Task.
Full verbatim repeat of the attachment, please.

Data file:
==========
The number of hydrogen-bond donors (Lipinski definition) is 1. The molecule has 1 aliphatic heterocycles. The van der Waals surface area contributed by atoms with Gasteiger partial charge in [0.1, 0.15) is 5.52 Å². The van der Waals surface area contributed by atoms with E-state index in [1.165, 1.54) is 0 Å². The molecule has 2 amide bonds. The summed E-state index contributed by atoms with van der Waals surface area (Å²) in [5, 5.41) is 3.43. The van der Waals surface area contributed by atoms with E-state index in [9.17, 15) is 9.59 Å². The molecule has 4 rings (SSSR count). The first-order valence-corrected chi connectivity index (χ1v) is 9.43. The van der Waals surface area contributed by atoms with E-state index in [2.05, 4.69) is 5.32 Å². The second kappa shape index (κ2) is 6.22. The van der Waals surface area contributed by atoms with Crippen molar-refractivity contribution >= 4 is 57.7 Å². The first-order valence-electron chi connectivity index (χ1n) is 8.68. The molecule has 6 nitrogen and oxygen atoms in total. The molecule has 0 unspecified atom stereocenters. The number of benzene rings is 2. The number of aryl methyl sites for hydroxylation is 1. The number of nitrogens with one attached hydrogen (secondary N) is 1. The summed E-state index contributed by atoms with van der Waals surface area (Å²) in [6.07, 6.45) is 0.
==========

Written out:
The number of hydrogen-bond donors (Lipinski definition) is 1. The molecule has 1 aliphatic heterocycles. The van der Waals surface area contributed by atoms with Gasteiger partial charge in [0.1, 0.15) is 5.52 Å². The van der Waals surface area contributed by atoms with E-state index in [1.165, 1.54) is 0 Å². The molecule has 2 amide bonds. The summed E-state index contributed by atoms with van der Waals surface area (Å²) in [5, 5.41) is 3.43. The van der Waals surface area contributed by atoms with E-state index in [9.17, 15) is 9.59 Å². The molecule has 4 rings (SSSR count). The first-order valence-corrected chi connectivity index (χ1v) is 9.43. The van der Waals surface area contributed by atoms with E-state index in [2.05, 4.69) is 5.32 Å². The second kappa shape index (κ2) is 6.22. The van der Waals surface area contributed by atoms with Crippen molar-refractivity contribution >= 4 is 57.7 Å². The first-order valence-electron chi connectivity index (χ1n) is 8.68. The molecule has 6 nitrogen and oxygen atoms in total. The molecule has 0 unspecified atom stereocenters. The number of benzene rings is 2. The number of aryl methyl sites for hydroxylation is 1. The number of nitrogens with one attached hydrogen (secondary N) is 1. The summed E-state index contributed by atoms with van der Waals surface area (Å²) in [6.07, 6.45) is 0.